aura Uncategorized

Migraine: Aura stage 2

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migraine-awareness1
I see I have a type it is Stage 2, not 1.

The aura is the flashy portion of the migraine. Often people without migraines think we all get but in fact only about 25% do. Of those who actually do experience migraines with aura, they themselves do not necessarily get a migraine with every attack… it is around 20%. Some of us get only the aura for an attack and this is a silent migraine. I have had a few of these myself.

Tactile auras- like numbness, tingling

paresthesia

Allodynia: is one of the worst symptoms that can occur in this stage. It is hypersensitivity to touch in a fiery nerve pain sense. Very common for people with migraines to get it in the scalp but can in fact occur anywhere. I get it severely on the back and clothes touching my skin is hellish pain.

Visual hallucinations, auditory hallucinations, olfactory hallucinations- all the weirdness of migraines.

cascade

Dizziness and vertigo- both of these can get pretty nasty. And vertigo can make you feel very disorientated. Not to mention cause drop attacks; where you think the ground is there but you brain says ‘nope’ so you feel you are falling and do, or over compensate and fall the other way to recover.

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Tinnitus is a EeeEeeeeEeeeing nightmare. It gets pretty high pitched with a migraine. Then your hearing goes out or goes muffled in one ear and All you hear is that ringing.

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HM migraines have their paralysis symptoms and stroke like effects.

Here is a short visual representation of an aura that typically lasts 60 minutes

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Visual auras can be:

  • Scotoma; the area of decreased or lost vision.
  • Phosphenes; brief flashes of light.
  • Blurry vision.
  • Wavy lines: like seen through a heat wave
  • Scintillations
  • Other visual symptoms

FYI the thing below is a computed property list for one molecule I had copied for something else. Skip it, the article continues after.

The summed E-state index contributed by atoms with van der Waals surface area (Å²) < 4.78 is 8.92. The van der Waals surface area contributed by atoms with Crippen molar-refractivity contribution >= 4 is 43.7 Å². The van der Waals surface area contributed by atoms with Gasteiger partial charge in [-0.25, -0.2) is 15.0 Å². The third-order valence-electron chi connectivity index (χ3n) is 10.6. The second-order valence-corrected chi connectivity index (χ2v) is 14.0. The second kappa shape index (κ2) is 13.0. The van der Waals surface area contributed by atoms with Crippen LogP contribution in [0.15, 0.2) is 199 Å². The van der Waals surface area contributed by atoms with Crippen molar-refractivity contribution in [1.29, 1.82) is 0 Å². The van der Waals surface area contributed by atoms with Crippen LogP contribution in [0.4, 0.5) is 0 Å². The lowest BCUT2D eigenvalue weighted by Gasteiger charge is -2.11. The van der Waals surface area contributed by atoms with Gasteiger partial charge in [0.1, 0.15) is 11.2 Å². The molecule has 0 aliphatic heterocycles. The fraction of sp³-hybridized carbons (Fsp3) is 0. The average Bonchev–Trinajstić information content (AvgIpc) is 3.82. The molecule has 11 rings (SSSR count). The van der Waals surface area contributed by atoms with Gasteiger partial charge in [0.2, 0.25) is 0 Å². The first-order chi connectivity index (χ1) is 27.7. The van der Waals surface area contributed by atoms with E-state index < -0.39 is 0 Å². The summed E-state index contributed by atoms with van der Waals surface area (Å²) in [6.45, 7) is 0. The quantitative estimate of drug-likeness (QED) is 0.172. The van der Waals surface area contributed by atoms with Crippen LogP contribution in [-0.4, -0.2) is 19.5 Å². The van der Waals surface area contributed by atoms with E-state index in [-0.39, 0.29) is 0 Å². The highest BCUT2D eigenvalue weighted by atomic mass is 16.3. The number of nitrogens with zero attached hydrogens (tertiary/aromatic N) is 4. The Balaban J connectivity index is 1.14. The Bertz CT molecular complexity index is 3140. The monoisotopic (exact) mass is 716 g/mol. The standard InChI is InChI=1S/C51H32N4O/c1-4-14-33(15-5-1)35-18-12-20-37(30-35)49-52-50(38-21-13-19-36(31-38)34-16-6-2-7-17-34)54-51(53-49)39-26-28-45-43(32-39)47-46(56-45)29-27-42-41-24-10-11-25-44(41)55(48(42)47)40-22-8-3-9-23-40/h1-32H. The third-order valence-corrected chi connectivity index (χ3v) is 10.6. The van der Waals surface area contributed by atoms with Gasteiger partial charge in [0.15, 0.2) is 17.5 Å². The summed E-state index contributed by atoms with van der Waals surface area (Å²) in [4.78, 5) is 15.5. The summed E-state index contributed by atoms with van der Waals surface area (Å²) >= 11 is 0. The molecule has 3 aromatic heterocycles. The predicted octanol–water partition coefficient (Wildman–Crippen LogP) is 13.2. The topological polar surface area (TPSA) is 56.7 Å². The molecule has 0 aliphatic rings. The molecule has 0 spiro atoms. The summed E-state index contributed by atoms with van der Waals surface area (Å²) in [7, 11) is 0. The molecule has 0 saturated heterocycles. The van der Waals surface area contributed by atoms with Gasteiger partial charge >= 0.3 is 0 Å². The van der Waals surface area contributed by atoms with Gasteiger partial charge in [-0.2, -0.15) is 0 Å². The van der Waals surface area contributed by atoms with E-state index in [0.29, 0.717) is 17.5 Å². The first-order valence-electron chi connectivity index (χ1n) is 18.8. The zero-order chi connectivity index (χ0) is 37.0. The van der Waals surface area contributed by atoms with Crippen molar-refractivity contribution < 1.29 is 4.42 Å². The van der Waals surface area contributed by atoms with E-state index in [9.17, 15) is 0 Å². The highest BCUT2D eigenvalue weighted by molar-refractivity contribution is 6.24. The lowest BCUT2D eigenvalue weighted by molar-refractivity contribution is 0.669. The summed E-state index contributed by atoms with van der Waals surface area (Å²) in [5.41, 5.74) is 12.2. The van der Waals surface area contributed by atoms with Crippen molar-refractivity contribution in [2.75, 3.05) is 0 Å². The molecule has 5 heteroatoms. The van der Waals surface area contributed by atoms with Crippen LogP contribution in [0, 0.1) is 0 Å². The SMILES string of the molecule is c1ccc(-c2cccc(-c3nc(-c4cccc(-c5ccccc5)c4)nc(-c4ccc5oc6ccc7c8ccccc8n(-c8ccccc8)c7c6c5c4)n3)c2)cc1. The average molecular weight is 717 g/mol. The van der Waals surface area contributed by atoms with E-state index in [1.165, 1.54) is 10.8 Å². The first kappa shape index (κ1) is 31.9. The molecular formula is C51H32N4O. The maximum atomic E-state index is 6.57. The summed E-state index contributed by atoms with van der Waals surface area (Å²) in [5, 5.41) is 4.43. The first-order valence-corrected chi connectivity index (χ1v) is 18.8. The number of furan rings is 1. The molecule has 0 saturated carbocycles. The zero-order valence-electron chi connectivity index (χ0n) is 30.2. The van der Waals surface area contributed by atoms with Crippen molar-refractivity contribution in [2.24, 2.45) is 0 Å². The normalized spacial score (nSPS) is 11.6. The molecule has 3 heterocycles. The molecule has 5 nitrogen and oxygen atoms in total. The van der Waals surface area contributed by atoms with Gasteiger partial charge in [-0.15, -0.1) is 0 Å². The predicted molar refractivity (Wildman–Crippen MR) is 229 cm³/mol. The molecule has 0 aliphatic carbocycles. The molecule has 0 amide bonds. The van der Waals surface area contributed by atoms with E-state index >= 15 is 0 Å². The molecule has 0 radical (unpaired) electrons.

Others

  • numbness or tingling
  • pins and needles
  • weakness on one side of the body
  • dizziness
  • Vertigo

What is the cause?

The scientific term cortical spreading depression (CSD) describes a local disturbance of the brain function that is characterised by a transient and local suppression (depression) of the spontaneous electrical activity in thecortex (cortical) that moves slowly across this brain region (spreading). Aristides A.P. Leão, a Brazilian studying for a PhD at Harvard University was the first to describe this phenomenon in 1944 (Figure 1). He made this discovery while studying epilepsy. One year later, a better characterisation of CSD, especially of its progression, allowed Leão and his colleague R.S. Morison to propose, for the first time, that the malfunction of cortical nerve cells suspected to cause the aura might well be CSD. Indeed, both the suspected nervous malfunction and CSD shared surprisingly many common properties.Migraine Trust

Criteria for migraine with aura:

  • A. At least 2 attacks fulfilling criteria B–D.
  • B. Aura consisting of at least one of the following, but no motor weakness*:
  • 1.Fully reversible visual symptoms including positive features (e.g., flickering lights, spots or lines) and/or negative features (i.e., loss of vision).
  • 2. Fully reversible sensory symptoms including positive features (i.e., pins and needles) and/or negative features (i.e., numbness).
  • 3. Fully reversible dysphasic speech disturbance.
  • C. At least two of the following:
  • 1. Homonymous visual symptoms1 and/or unilateral sensory symptoms.
  • 2. At least one aura symptom develops gradually over ≥5 minutes and/or different aura symptoms occur in succession over ≥5 minutes.
  • 3. Each symptom lasts ≥5 and D. Headache fulfilling criteria B–D for 1.1 Migraine without aura begins during the aura or follows aura within 60 minutes.
  • E. Not attributed to another disorder.
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